Miami’s Wynwood Full Potential Yet to Be Tapped

Tony Cho, president & CEO of Metro 1, discusses the neighborhood's growth within the last years and whether its success formula can be replicated elsewhere.

Tony Cho, President & CEO, Metro 1
Tony Cho, President & CEO, Metro 1

Miami’s Wynwood Art District entered its second decade of significant growth. The revitalization-through-art program, which started in 2003 at the initiative of the Wynwood Art District Association, has rapidly transformed into a full economic revival of the area. Domestic and international investors have been pursuing Wynwood retail, residential and office opportunities, realizing that this growing trend is nowhere near slowing down.

Tony Cho, president & CEO of Metro 1 and one of the founding members of Wynwood Business Improvement District, emphasized the same thing. Commercial Property Executive sat down with Tony and discussed how the market has changed within the last years due, in part, to curated retail. Since the neighborhood has turned into a touristic attraction, we asked if the success formula can be replicated by other neighborhoods.     

 You’ve been investing in Wynwood for more than a decade. How has the market changed during this time?

Cho: Wynwood has seen various stages of evolution and I believe the Wynwood brand will continue to evolve. It all started organically with street artists working with local property owners to create curated murals—which later resulted in a massive open-air street art museum—and art galleries and private collections such as the Rubell and Margulises’. Then, the business community came and wanted to get involved in the movement. Fast forward to today, and many of the original property owners are now looking to capitalize on demand by providing multifamily units and office space in Wynwood.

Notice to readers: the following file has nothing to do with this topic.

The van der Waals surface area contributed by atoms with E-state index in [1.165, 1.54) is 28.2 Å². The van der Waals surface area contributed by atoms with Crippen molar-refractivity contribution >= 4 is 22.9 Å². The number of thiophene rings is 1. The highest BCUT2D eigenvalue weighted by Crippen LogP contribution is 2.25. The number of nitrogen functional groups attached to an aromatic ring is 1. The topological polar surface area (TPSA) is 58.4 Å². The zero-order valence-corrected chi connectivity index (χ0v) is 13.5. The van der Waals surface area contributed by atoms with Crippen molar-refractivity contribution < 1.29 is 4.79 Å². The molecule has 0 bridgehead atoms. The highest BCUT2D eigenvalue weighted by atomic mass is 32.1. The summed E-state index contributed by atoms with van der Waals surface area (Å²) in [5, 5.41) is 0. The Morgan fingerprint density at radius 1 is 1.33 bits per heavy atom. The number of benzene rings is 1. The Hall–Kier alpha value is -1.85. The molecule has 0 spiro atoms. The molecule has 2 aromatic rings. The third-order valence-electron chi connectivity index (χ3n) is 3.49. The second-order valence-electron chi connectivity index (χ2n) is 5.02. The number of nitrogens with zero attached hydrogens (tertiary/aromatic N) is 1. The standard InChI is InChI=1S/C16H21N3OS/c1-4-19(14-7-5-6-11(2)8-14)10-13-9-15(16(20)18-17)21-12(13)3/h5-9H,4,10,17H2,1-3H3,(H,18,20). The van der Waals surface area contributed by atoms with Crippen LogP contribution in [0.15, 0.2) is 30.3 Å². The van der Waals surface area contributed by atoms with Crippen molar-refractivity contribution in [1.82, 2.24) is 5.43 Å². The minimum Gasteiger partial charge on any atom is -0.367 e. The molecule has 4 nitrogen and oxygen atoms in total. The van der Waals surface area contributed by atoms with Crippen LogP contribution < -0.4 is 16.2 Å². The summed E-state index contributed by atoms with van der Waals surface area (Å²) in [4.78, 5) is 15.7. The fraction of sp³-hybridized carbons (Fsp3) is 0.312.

How much room for growth is there? What are some of the best opportunities right now for an investor?

2819 N.W. 2nd Ave., Miami
2819 N.W. 2nd Ave., Miami

Cho: After the district went through a rezoning, many limitations were lifted.  Properties that were previously zoned as industrial or as single family residential are no longer limited and can now be redeveloped as mixed-use developments ranging from five to 12 stories in height. This has really unlocked the area’s potential and has accelerated its transition into a fully fledged and active 24/7 neighborhood. While retail has historically been the area’s most prominent category, other uses like office, multifamily and hospitality are on the verge of a major boom. Wynwood’s full potential as a neighborhood is yet to be tapped!

Can curated retail go hand-in-hand with the artistic venues Wynwood is known for? How has the former impacted the neighborhood?

Cho: Ultimately, there could be a symbiotic relationship between the two, but it needs to be authentic. Metro 1 has really focused on making sure that we bring unique and creative brands to the neighborhood that present concepts, which are not only committed to keeping the vibe authentic, but also bring something new to the area.

Can we call curated retail the “magic ingredient” for revitalizing neighborhoods across the country? Can Wynwood’s success formula be replicated elsewhere?

Cho: We believe that Wynwood will always be unique and although some neighborhoods around the world have tried to replicate the model, at the end of the day they need to find ways to differentiate themselves and make sure that they speak and engage their local communities. The retail scene has also been evolving considerably. National brands are no longer the preferred retail for urban areas and consumers are looking to have a real connection with the businesses and respective owners they interact with. 

The area’s development within the last decade has been impressive. What were the downsides of the revitalization process and how are they being addressed?

2825 N.W. 2nd Ave., Miami
2825 N.W. 2nd Ave., Miami

Cho: Ironically, one challenge has been the large amount of construction taking place throughout. This process has to be managed by local leadership in conjunction with active businesses in order to avoid interruptions or negative impacts on owners and the end user.  Another issue has been the price increases which have priced out some creatives and locals out of the market. While it’s a natural part of a neighborhood’s growth, more needs to be done to offer incentives to independent and local businesses and thus preserve the neighborhood’s unique culture and authenticity.

Last year, plans for building a park in Wynwood were revealed. What is the next wave of development planning to bring to the neighborhood?

Cho: It’ll definitely be a filling in of the gaps. Wynwood has always been seen as a great retail and culinary destination, but it is now in the process of becoming a more well-rounded community. Soon, you’ll see a diverse mix of retail, office, residential and even hospitality offerings. Wynwood will continue to serve as a testing ground for progressive ideas and development concepts.

Images courtesy of Metro 1